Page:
CARL: Yes, and that was real interesting because it was the first time people got an opportunity to put the face with the name. And it was weird for me because I lead a very normal life. But in the music business the dream is more powerful than the truth. And if you're on Bad Boy and they see you with Puffy, next thing you know when they see you in the grocery store they wanna know where the 'Rolie's at? Where's the Benz that I ain't even drove yet? It's All Good, but sometimes I forget.
KRONICK: You gotta admit though with the all white backgrounds and shiny suits it tends to make things larger than life.
CARL: Well it's Entertainment. It was real cool to tour with Puff because he took the time to just personally hit me off with certain notes. And he always observed me as being a student behind what he was doing. He has incredible magnetism onstage and he knows how to excite a crowd. That's something that any entertainer can pick up on because it's not necessarily what he's rappin' about more so than the things he does in between that really gets the show going. And those are just notes. I'm a young G, but it's all to the good. That was my first real taste of notoriety. My biggest struggle right now is being in the halfway point between what people perceive as normal for what I do and the reality of it. I'm really interested in just giving people what I know I can give 'em, and that's a real good time when they come check me. 'Cause I'm a ham kinda Nigga. I like showin' off. Especially when I know I can do somethin' real good.
KRONICK: What is your approach to R&B? There's some Cats out there that approach it from a real delicate sensitive perspective that for lack of a better word is getting "in touch" with their feminine side.
CARL: Like a Beeyatch!! Nah, let me stop. But that's the perception is that most male R&B singers are Beeyatches!! (we laugh together) My approach is realistic. I'm gonna do what it is I'm gonna do regardless of how a muh'fucka feels about it. I've always been a rebel like that. As far as the status quo is concerned: if I feel like I wanna cry, I'ma cry. If I feel like I wanna bust somebody upside the head, I'm gonna do that because everything has it's time and place with just cause. And I really don't give a fuck about somebody talkin' about me getting' "in touch" with my feminine side. Usually the men that say those type of things are shut away by the ladies anyway. They're usually outcasts when it comes to that type of thing. It's a mental thing; it's a security thing. I understand their kind: Haterade is a nasty drink from the makers of jealousy juice. Get that bullshit outta here. R&B is what it is. It's still R&B no matter what you're singing about. I think R&B is a style. I don't think it's a lyrical content. If it were, then there'd be no difference between that and Country Music.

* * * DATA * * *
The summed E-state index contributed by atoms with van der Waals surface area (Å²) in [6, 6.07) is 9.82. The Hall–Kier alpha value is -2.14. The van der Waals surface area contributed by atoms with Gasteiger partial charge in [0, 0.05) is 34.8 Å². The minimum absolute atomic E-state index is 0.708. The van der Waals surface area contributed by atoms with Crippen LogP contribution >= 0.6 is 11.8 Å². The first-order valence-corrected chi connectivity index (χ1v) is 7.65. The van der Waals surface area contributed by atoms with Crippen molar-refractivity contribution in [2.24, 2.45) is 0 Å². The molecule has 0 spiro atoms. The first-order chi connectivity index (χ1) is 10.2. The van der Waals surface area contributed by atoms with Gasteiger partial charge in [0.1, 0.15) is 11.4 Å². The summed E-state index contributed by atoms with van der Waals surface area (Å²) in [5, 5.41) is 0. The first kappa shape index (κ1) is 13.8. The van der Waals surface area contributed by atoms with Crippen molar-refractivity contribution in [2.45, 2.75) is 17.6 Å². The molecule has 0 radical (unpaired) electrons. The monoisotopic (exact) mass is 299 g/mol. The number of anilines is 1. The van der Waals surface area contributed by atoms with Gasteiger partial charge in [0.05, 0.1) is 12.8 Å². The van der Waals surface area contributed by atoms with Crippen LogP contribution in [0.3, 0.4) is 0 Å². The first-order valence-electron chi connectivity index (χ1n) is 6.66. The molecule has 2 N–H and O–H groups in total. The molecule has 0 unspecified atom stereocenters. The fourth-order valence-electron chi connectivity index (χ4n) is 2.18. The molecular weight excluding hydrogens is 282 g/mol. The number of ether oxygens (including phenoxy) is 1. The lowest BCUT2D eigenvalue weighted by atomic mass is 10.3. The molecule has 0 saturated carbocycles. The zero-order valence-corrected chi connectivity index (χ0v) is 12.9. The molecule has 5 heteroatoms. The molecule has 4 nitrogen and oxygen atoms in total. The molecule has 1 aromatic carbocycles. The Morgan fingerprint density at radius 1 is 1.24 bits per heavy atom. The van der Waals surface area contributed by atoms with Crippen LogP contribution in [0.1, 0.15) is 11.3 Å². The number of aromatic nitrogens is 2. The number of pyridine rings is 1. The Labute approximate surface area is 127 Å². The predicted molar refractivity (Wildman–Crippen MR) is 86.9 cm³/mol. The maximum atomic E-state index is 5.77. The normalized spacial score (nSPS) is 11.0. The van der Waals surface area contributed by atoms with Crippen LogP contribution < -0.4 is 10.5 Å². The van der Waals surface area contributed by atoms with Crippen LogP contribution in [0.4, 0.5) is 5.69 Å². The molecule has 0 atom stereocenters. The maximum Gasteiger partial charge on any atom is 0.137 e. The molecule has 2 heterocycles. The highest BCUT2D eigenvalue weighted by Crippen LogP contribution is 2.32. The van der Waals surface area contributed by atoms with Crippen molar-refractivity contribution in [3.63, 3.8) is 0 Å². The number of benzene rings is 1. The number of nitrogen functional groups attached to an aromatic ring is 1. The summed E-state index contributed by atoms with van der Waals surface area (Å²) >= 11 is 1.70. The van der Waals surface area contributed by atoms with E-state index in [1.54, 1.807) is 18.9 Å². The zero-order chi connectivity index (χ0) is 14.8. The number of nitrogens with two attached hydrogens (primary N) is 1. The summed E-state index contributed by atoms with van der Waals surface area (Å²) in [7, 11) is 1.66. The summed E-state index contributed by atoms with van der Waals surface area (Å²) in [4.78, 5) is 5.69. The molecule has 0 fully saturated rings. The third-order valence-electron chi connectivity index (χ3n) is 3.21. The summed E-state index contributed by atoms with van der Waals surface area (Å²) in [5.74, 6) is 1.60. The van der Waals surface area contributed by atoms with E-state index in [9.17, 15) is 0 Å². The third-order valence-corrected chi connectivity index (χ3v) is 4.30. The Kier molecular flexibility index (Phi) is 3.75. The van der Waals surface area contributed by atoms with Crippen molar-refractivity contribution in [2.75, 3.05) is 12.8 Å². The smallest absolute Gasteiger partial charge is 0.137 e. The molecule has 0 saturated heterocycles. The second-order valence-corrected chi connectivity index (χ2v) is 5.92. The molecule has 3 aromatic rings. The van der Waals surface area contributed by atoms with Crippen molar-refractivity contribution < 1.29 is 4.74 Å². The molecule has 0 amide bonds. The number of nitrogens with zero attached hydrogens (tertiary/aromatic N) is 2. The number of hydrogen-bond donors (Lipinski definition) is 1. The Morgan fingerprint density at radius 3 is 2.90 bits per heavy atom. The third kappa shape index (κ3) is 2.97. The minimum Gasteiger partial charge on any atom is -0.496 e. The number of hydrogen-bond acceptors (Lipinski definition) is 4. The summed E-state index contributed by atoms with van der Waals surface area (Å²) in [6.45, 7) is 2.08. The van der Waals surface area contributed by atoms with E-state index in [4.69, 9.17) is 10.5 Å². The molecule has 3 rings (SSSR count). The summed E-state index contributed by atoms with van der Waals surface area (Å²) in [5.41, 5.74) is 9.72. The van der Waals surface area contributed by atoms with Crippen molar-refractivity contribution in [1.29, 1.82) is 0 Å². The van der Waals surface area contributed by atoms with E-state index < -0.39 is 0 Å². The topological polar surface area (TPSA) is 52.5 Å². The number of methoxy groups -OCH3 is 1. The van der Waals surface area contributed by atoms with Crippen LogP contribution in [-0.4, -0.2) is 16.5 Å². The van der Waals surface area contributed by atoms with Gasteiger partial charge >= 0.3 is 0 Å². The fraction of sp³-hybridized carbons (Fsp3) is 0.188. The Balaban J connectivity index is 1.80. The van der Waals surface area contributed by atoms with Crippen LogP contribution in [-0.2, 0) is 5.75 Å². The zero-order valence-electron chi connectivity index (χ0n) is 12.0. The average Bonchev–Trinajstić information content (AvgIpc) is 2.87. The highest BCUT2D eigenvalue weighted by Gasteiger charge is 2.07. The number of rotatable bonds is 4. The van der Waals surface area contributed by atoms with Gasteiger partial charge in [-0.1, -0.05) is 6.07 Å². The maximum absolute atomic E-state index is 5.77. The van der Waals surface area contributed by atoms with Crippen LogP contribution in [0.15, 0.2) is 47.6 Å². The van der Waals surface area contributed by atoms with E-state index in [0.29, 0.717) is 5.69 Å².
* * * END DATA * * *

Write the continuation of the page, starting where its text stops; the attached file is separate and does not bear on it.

KRONICK: What do you think of gimmicks and their usage to get over?
CARL: Everybody has a right to make a dollar, and no one has a right to say in which manner that you do that. But I think that people should be mindful that everything is cause and effect. And that is all that I have to say about that.
KRONICK: What are some of the other songs people have heard your voice on?
CARL: Noreaga, Lil' Ceas', Mic Geronimo, The Beatnuts, and Tash. I was workin' my way around. And of course, Puff Daddy's albums and my own shit comin out. I got around this year!
KRONICK: Any guest MC's on your album?